Barbara: I'm interested in history and how it informs the present. I'll go into archives looking for the backstories behind events, individuals or paintings, but I never know what I'm going to find. Making art is about curiosity and it's the same in the archive – I love playing in the unknown. Sometimes, when I'm flicking through materials, I'll find a nugget that inspires me and then I run with it. It could be a gem of information that I wasn't aware of, a statement, a colour, or even the feel of old paper. Sometimes I hit a brick wall and need to start again, but that's all part of the adventure.
David: I Was There IV (2019), from your 'Shock and Awe' series is a portrait of a young Black soldier made on tracing paper and laid over a photograph of a white soldier. How did this work come about?
Barbara: Both images are of British soldiers from the First World War; they were probably the same age, about 19 or 20. The images are from vintage postcards that I found on eBay. The overlay is again about erasure; I wanted to push the white figure to the background and bring the Black figure to the foreground. At school I learned that this was a white man's war, but actually several thousand people from the Caribbean came and fought.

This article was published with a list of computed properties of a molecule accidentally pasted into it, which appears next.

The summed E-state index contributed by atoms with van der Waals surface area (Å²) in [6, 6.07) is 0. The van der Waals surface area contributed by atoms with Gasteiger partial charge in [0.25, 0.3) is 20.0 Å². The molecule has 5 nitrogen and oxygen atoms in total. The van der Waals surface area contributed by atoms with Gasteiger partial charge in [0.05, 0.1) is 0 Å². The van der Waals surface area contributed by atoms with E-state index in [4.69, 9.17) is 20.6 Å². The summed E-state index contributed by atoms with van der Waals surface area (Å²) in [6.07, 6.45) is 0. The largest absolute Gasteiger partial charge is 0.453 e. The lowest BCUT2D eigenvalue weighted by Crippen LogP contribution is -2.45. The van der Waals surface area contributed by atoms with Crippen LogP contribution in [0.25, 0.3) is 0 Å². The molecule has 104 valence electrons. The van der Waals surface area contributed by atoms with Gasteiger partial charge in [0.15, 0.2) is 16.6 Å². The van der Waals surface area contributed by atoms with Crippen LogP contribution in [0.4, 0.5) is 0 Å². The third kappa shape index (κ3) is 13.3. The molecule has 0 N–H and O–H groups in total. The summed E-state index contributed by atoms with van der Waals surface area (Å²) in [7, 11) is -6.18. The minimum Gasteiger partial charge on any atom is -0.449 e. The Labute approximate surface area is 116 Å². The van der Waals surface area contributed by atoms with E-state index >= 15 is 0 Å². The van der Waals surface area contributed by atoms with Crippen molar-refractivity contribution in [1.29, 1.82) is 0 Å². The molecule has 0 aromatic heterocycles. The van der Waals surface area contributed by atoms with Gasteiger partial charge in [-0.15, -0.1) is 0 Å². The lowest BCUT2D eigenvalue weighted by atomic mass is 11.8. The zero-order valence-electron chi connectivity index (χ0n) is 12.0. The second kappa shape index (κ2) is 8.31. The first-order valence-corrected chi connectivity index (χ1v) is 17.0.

I researched the British West Indies Regiment in the Imperial War Museum. I wanted to unpack that story because it's not generally known. These soldiers wanted to be equal and support the mother country. In the beginning, a lot of them were denied the right to fight and relegated to the labour force. With so many fatalities, Lord Kitchener eventually brought them in, and when they did fight, they fought valiantly! But those stories are never told.
Even now, the army relies on Commonwealth countries. Vron Ware's book Military Migrants: Fighting for YOUR Country (Migration, Diasporas and Citizenship) was very helpful to me and she directed me to a few individuals whose portraits I drew on First World War recruitment posters, so you have past and present together. I interviewed them and took photos of them. I wanted to meet them because I wanted that experience to filter into the drawings.
David: I think it does, much like your 'I can Paint a Picture With a Pin' series (2006), in which portraits of your son are drawn on top of prints of police Stop and Search forms. How did it feel to make such a personal series of drawings?